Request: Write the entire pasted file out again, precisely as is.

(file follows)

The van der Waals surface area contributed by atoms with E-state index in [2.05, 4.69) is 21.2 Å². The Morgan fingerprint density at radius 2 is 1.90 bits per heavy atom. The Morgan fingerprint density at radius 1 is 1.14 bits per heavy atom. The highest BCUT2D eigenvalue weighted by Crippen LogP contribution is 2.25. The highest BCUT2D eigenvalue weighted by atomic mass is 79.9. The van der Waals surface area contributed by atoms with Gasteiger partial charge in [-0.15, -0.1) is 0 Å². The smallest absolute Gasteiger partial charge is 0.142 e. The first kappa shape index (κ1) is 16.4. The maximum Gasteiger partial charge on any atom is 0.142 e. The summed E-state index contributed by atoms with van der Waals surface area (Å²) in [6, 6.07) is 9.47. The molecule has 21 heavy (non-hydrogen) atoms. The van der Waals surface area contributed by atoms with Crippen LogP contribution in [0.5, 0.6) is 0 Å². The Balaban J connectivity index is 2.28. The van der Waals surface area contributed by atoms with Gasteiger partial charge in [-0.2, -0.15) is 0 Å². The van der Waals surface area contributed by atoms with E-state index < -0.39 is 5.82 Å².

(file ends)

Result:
The van der Waals surface area contributed by atoms with E-state index in [2.05, 4.69) is 21.2 Å². The Morgan fingerprint density at radius 2 is 1.90 bits per heavy atom. The Morgan fingerprint density at radius 1 is 1.14 bits per heavy atom. The highest BCUT2D eigenvalue weighted by Crippen LogP contribution is 2.25. The highest BCUT2D eigenvalue weighted by atomic mass is 79.9. The van der Waals surface area contributed by atoms with Gasteiger partial charge in [-0.15, -0.1) is 0 Å². The smallest absolute Gasteiger partial charge is 0.142 e. The first kappa shape index (κ1) is 16.4. The maximum Gasteiger partial charge on any atom is 0.142 e. The summed E-state index contributed by atoms with van der Waals surface area (Å²) in [6, 6.07) is 9.47. The molecule has 21 heavy (non-hydrogen) atoms. The van der Waals surface area contributed by atoms with Crippen LogP contribution in [0.5, 0.6) is 0 Å². The Balaban J connectivity index is 2.28. The van der Waals surface area contributed by atoms with Gasteiger partial charge in [-0.2, -0.15) is 0 Å². The van der Waals surface area contributed by atoms with E-state index < -0.39 is 5.82 Å².